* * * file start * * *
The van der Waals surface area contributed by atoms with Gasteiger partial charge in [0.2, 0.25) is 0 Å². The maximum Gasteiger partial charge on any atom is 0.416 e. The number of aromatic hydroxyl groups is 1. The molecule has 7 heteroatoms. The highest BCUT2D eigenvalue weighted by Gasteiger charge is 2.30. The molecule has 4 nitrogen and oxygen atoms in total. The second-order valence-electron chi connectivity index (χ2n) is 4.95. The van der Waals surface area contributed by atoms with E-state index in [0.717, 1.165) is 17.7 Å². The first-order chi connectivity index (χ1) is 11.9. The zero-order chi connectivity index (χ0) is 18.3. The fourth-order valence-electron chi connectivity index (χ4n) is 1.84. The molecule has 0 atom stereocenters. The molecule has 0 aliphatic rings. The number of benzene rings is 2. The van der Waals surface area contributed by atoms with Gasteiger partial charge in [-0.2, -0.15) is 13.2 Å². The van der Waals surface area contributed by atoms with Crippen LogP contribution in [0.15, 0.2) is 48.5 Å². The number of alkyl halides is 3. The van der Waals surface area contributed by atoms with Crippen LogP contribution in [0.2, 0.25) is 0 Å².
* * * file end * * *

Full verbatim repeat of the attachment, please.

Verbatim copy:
The van der Waals surface area contributed by atoms with Gasteiger partial charge in [0.2, 0.25) is 0 Å². The maximum Gasteiger partial charge on any atom is 0.416 e. The number of aromatic hydroxyl groups is 1. The molecule has 7 heteroatoms. The highest BCUT2D eigenvalue weighted by Gasteiger charge is 2.30. The molecule has 4 nitrogen and oxygen atoms in total. The second-order valence-electron chi connectivity index (χ2n) is 4.95. The van der Waals surface area contributed by atoms with E-state index in [0.717, 1.165) is 17.7 Å². The first-order chi connectivity index (χ1) is 11.9. The zero-order chi connectivity index (χ0) is 18.3. The fourth-order valence-electron chi connectivity index (χ4n) is 1.84. The molecule has 0 atom stereocenters. The molecule has 0 aliphatic rings. The number of benzene rings is 2. The van der Waals surface area contributed by atoms with Gasteiger partial charge in [-0.2, -0.15) is 13.2 Å². The van der Waals surface area contributed by atoms with Crippen LogP contribution in [0.15, 0.2) is 48.5 Å². The number of alkyl halides is 3. The van der Waals surface area contributed by atoms with Crippen LogP contribution in [0.2, 0.25) is 0 Å².